One solution property owners have turned to for adding new units in their existing buildings is converting garage spaces into housing. The building at 2775 Market Street, for example, added four new units recently via such a conversion.
The city’s planning commission in October rejected complaints from neighbors of 642 Alvarado Street who argued the owner of the 34-unit Noe Valley building should not be allowed to turn 19 of its existing 35 parking spaces into nine new housing units. With such conversions increasingly popular with building owners, the supervisors recently voted to restrict landlords from removing existing laundry, parking, or storage areas in order to build accessory dwelling units.
In-lieu fees criticized
A proposal not recommended in the report but long advocated for by some affordable housing advocates is to require developers to include their required below-market-rate units on site instead of being able to pay an in-lieu fee that the city can use to build the housing elsewhere. The issue has come up with a controversial market-rate housing project proposed for the hillside at the intersection of Diamond Heights Boulevard and Diamond Street.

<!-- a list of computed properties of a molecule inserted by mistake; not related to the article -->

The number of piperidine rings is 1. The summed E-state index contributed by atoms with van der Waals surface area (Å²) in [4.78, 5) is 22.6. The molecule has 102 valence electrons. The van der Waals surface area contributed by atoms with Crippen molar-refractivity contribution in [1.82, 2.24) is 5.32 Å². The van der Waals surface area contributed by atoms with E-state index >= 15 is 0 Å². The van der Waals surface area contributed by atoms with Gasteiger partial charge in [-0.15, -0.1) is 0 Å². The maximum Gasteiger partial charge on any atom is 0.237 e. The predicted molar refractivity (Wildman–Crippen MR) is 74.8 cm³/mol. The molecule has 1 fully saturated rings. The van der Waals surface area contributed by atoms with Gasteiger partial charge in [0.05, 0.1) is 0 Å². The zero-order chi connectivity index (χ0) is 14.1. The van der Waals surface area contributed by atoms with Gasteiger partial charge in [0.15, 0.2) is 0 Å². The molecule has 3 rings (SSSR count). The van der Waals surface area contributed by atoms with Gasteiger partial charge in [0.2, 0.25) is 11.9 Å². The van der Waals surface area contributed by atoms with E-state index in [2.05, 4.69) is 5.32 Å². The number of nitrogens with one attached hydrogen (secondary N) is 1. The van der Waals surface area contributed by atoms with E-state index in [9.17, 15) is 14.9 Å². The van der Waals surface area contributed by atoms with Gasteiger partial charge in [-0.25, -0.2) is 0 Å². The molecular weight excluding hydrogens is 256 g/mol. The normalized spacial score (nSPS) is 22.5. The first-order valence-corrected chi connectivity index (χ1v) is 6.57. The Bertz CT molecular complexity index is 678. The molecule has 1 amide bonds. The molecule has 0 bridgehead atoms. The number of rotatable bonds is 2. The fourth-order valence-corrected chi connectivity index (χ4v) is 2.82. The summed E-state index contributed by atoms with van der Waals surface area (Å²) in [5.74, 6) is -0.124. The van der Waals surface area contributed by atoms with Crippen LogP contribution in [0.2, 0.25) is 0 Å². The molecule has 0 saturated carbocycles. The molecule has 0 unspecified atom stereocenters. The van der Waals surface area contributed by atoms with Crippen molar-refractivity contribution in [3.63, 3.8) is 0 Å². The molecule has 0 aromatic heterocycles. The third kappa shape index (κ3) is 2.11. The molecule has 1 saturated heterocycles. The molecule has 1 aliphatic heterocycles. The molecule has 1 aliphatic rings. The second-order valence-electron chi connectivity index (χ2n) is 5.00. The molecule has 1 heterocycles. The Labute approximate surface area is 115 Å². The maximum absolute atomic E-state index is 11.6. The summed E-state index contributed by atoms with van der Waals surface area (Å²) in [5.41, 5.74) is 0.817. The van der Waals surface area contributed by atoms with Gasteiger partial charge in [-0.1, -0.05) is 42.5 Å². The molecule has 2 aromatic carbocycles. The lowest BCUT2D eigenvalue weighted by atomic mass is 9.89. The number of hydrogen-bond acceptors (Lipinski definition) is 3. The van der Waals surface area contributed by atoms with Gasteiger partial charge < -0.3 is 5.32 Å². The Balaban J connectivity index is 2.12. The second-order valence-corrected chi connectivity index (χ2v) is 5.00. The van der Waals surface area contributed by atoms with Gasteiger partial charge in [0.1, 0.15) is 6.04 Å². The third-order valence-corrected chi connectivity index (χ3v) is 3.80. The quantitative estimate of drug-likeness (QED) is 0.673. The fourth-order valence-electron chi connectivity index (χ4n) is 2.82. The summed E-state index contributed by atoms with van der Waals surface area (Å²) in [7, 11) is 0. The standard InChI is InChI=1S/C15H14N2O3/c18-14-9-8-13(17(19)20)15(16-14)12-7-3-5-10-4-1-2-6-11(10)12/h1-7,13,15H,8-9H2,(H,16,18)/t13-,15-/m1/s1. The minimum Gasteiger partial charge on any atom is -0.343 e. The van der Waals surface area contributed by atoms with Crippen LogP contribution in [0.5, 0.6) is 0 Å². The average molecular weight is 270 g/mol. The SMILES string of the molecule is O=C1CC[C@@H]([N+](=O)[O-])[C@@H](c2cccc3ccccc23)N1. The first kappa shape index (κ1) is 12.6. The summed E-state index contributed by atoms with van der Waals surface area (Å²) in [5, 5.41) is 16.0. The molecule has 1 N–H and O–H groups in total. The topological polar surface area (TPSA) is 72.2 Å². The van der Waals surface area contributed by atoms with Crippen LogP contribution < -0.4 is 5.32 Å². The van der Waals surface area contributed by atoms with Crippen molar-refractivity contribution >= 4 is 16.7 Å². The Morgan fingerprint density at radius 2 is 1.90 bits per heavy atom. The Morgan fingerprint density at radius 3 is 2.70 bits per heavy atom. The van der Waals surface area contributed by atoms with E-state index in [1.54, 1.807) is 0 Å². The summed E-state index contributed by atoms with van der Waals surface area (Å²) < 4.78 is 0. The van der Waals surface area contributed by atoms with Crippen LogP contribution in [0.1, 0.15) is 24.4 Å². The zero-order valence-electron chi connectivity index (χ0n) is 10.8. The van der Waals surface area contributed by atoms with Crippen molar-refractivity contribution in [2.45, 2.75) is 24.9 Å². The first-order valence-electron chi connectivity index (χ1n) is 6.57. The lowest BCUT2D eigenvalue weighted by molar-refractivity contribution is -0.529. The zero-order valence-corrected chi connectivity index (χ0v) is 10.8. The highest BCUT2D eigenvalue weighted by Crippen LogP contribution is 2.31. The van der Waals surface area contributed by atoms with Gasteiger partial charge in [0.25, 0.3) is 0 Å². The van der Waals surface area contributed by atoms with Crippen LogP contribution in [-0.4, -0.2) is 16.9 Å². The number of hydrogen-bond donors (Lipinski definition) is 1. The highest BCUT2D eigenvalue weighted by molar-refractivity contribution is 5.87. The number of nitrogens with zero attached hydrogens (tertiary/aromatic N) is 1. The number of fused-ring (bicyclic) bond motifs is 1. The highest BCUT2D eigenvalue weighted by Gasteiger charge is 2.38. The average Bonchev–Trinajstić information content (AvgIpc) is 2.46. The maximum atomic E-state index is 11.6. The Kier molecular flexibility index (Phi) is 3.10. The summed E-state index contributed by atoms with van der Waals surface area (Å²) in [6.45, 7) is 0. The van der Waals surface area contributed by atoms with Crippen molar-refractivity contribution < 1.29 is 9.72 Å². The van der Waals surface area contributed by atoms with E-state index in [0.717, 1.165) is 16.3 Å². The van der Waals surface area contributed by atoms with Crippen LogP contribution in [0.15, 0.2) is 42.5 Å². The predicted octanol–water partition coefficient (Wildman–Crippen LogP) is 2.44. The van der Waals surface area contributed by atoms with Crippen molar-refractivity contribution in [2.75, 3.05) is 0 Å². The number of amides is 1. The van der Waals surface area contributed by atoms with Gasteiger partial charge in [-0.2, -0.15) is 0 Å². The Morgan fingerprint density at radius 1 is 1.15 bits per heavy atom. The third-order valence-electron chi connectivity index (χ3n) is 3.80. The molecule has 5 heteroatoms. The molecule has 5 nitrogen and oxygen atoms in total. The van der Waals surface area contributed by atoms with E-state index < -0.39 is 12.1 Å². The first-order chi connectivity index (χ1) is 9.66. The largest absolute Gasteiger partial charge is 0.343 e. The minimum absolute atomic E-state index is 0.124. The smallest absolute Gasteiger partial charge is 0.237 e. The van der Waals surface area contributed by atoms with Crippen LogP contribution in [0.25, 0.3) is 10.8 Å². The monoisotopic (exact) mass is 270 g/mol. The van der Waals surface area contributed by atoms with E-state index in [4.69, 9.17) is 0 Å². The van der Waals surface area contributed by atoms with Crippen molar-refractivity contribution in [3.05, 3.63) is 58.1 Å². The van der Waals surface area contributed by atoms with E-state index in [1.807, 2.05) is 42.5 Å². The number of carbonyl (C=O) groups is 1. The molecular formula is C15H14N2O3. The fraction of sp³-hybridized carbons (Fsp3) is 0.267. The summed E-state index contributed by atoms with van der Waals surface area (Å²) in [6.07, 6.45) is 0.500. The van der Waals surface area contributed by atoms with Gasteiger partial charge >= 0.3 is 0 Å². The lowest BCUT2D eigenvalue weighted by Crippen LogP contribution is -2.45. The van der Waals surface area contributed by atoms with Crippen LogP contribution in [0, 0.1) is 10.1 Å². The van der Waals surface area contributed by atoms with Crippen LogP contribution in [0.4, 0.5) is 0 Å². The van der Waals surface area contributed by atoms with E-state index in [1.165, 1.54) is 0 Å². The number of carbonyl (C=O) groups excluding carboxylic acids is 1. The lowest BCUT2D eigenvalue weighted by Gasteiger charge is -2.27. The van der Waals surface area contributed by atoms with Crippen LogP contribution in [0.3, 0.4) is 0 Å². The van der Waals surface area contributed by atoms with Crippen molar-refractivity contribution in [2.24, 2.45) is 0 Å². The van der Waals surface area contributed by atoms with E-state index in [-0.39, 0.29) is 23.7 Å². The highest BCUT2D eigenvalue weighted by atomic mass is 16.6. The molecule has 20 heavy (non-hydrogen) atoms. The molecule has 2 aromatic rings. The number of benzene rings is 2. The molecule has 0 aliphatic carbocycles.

Developer On Diamond LLC is seeking approval to build 24 new luxury homes and intends to pay close to $3 million to the Mayor’s Office of Housing and Community Development so it doesn’t have to set aside some as affordable housing. Nearby residents are opposing the plans, arguing the entire project should be affordable.
A hearing before the planning commission has been delayed for months, with the latest scheduled date being Thursday, December 2. Developer Marc Babsin recently told the B.A.R. that he and the project opponents “are in conversations” about reaching a compromise.
“We are in desperate need of housing in San Francisco, particularly family housing,” he said. “This project is all three-bedroom homes, which is family housing. Noe Valley, Glen Park, and Diamond Heights have produced no projects of 20 or more homes in the last four decades.”